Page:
Essay - Political Movements in Latin America This Paper is Divided into...

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Political Movements in Latin America

This paper is divided into two parts: the first part provides and defends a definition of populism, addressing its ideology, social base, charisma, clientelism, and the extent of institutionalization; the second part argues that ***** ***** guerrilla movements are very similar phenomena, divided only by the level of their extremism.

There are many *****s of 'populism', as seemingly each academic uses his or her own definition of this term, expecting all readers to au*****matically agree with this definition. As Roberts (1995) says, "few social science concepts can match populism when it comes to nebulous and inconsistent usage." As Roberts (1995) says, "These multiple dimensions have allowed the populist concept to be applied to a wide range of loosely connected empirical phenomena, ranging from economic policies ***** development ph*****es ***** pol*****ical ideologies, movements, parties, governments, and social coalitions": some of *****se will ***** discussed below.

***** definitions label political ***** as, "excessive centralization ***** decision-making, i.e., rule by decree, with decreasing depoliticization" (Eder, 2003). Many academics, such as Eder (*****) ***** sh***** that globalization (and neoliberalism) has not put an end to populism, but rather has tr*****sformed it, into 'neopopulism', which leaves l*****tle room for 'true' democracy to develop in those countries that have followed these paths. As we *****all see, Venezuela and Peru are two good examples of the 'neopopulist' effects of globalization, as in these countries, neoliberal policies have existed side-by-side with populist strategies (Eder, 2003).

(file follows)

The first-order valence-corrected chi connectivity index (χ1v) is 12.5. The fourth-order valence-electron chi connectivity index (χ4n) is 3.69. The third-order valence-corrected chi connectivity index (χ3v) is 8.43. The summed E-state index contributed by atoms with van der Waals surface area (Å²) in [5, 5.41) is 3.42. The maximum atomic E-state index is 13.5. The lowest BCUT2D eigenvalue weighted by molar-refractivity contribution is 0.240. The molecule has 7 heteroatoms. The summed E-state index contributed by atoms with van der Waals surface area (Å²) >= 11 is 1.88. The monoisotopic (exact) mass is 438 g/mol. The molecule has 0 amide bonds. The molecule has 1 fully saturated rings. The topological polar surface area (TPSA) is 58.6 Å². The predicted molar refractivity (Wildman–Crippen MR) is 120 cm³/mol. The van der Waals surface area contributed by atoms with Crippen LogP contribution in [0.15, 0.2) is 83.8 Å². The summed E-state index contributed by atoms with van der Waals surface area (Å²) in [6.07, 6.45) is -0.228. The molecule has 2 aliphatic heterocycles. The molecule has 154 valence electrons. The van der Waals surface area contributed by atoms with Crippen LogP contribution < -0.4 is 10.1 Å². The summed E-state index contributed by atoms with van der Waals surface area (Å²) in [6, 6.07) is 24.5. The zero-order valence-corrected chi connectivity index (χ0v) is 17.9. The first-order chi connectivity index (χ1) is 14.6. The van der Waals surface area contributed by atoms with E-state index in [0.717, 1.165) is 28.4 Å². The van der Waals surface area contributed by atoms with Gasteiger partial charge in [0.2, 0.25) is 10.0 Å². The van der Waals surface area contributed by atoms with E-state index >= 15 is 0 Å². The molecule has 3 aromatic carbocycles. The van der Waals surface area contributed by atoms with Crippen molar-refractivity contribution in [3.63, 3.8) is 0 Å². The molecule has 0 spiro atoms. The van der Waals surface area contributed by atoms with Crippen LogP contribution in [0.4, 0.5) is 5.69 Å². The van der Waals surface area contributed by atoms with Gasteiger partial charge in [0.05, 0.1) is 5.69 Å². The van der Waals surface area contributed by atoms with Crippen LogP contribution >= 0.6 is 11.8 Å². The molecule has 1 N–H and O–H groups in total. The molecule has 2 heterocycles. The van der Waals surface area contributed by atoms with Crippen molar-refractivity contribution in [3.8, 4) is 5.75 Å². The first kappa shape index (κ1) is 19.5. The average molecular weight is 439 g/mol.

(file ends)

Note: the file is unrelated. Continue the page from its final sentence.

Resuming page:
Other academics, for example, Weyland (2001) have def*****ed populism as, "populism is best defined ***** a politic*****l strategy through which a personalistic leader seeks or exercises power based on direct, unmediated, uninstitutionalized support from large numbers of mostly unorganized followers." This 'single-defining variable' definition is hotly contested by academics, most notably Canovan (1999) who offered her own seven sub-categories with which ***** define populism, arguing that such a complex, multi-f*****ceted ***** was necessary.

***** academics argue ***** populists are ***** by their message, and that their message ***** only be heard in ***** fac*****g crises, such that populism really needs to ***** defined within the context of exclusion (Buxton, 2000). Others (Roberts, 1995) ***** that "populism is a recurring phenomenon, rather than a period-specific historical anomaly."

Other academics argue that populism is a common character*****tic of ***** American politics, which ***** lasted ***** ***** inception in the ***** half ***** the twentieth century (Coslovsky, 2002). It is argued ***** populism is both a political and an economic *****, and that, as such, it has had an important role in the region's dual transitions (*****, 2002). Economic ***** can be seen as an attempt to deal with income inequality through the use of overly expansive macroeconomic ***** i.e., deficit financing (Coslovsky, 2002).

In this view, populism is best unders*****od as a politic*****l phenomenon, ***** politicians being classed as popul*****t if ********** fulfil three conditions: I) ***** personal style is paternal*****tic, personal and ********** ii) they are able to mobilize, from the top down, a heterogeneous coalition ***** includes urban


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